By Emily Anne Espinosa |Staff Writer|
When I turned 18, it was a huge celebration: family and friends came from all over to celebrate my arrival into womanhood, my rite of passage for becoming an adult.
While the celebration meant a lot to me, I woke up the next day feeling the same; I still felt like a clueless teenager, who only cared about fashion and boys.
At 18, you are legally allowed to do several things: you can vote in elections, register for the military, and buy a car on your own—all without a parent’s consent.
In the eyes of the law, you are legally an adult, which also means you are now responsible for your own actions.
Others may argue that 18 is still too young; one reason for this is because scientifically, the brain is not fully developed at this age.
Adolescence does not end until age 25, when your brain is expected to be fully developed, according to Urmc.rochester.edu.
Young adults are able to register to vote, purchase and own property, enlist in the military, get married, get sued, go to jail, make a will, consent to medical treatment, and enter into binding contracts; all of which are very serious decisions and responsibilities.
It seems impractical to be legally responsible for adult decisions at 18, seven years before your brain is fully developed.
On the other hand, if you raise legal adulthood age and tell teenagers that they are too young to make proper decisions, it gives them an excuse to be childish and immature.
“After turning 18, learning to be independent and doing things on your own is good because as you grow older, it only gets harder and we all need to have that rite of passage in life,” said student, Andrei Parala.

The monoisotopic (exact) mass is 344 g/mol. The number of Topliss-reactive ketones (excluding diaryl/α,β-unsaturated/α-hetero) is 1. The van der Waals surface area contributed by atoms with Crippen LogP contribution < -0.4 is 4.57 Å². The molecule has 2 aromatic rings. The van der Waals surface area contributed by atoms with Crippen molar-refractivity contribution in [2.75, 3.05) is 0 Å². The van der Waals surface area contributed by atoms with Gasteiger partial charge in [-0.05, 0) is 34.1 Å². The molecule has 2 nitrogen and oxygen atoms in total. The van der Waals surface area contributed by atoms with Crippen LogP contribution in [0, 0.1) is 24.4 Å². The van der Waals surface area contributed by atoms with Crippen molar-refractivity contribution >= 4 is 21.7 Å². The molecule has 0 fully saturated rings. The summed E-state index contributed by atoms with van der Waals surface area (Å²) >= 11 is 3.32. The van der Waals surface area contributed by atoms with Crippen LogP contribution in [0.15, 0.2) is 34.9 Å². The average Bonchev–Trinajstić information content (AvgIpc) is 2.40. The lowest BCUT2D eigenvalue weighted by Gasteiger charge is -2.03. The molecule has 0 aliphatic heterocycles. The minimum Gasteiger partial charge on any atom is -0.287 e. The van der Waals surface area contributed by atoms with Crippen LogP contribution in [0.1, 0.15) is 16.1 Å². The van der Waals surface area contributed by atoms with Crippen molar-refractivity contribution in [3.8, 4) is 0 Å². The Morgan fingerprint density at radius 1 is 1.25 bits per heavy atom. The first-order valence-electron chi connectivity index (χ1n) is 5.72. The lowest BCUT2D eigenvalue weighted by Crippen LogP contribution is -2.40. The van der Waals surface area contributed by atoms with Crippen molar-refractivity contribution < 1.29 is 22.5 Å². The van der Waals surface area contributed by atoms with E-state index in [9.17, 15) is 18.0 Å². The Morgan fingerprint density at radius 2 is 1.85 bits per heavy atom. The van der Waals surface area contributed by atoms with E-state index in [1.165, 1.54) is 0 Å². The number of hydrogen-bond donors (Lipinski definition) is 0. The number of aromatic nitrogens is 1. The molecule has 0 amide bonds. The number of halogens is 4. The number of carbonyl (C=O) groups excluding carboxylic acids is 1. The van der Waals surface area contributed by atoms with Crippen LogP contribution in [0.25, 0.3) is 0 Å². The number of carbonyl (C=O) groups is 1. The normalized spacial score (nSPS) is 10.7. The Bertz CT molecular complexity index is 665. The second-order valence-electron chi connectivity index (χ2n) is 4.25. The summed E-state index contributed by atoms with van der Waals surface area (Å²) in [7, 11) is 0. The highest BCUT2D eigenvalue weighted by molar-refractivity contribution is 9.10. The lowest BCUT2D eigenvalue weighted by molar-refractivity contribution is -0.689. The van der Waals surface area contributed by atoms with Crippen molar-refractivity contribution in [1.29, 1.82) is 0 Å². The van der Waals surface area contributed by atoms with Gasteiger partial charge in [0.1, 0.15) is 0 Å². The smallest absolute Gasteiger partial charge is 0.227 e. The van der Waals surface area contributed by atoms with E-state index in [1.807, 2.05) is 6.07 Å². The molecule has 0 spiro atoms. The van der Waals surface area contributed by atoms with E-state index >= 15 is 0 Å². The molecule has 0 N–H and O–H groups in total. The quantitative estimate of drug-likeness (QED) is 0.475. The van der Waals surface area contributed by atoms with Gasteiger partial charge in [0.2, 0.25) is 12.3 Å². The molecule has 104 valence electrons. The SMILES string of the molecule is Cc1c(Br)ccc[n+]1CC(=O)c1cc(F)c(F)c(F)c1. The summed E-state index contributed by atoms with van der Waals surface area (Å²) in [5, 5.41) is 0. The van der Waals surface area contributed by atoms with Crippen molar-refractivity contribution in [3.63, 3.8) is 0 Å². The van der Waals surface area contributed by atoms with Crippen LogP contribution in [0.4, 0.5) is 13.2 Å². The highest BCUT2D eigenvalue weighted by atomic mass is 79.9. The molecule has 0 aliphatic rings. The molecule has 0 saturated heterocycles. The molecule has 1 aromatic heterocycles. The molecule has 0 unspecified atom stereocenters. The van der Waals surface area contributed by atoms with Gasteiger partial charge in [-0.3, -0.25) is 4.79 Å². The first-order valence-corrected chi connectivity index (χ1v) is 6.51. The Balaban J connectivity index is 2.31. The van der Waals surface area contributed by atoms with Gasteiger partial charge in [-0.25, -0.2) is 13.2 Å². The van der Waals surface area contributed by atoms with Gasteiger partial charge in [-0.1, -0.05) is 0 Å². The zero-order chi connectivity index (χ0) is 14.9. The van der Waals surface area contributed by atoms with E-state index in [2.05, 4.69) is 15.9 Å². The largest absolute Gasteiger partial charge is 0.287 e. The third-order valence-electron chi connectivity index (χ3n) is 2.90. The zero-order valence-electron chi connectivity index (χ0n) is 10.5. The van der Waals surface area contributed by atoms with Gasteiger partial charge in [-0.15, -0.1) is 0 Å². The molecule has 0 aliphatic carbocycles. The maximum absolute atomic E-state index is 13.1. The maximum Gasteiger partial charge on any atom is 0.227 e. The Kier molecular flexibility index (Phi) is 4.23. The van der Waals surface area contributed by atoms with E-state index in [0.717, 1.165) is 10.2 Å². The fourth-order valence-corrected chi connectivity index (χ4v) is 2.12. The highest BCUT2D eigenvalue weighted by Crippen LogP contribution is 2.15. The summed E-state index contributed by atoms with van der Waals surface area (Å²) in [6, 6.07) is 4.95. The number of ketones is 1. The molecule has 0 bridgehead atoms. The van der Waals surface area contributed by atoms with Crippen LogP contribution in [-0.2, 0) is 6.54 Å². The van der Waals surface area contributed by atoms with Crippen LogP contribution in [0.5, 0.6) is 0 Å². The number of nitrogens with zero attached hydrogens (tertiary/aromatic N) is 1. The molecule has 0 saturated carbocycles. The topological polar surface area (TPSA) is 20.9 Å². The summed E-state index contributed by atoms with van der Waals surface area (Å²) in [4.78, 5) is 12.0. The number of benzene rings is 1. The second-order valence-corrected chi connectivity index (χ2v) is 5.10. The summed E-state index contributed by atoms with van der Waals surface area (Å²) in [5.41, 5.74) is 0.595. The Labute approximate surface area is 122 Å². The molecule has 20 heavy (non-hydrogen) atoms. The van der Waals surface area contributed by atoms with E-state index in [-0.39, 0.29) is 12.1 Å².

Even if a person’s brain is not fully developed yet, if you treat them as adults, then they will be more conscious of their actions and consequences.
Another argument is that at 18, one has not lived long enough or had enough experiences.
Most people have just graduated from or are still in high school.
“Many people are still fixated at making decisions in the moment and not thinking of the consequences,” said student, Shanelle Versoza.
I still considered myself a kid;I did not know anything about politics, what I wanted to do for a career, how I felt about sex, drugs, and alcohol. I’m now 20-years-old and still don’t know.
I did not have developed opinions about these things until I enrolled in college, started taking classes that mattered to me, and started to have discussions with other students and adults about topics that were considered taboo in high school.
So how can you expect an 18-year-old teenager to be completely responsible for their actions, when just the year before, they were barely able to watch rated R movies by themselves and had their parents sign off on all their actions?
18-year-olds are still adolescents that are still growing intellectually and physically, they can not be held responsible for life-changing decisions that could drastically result in consequences that would continue to impact them for the rest of their lives.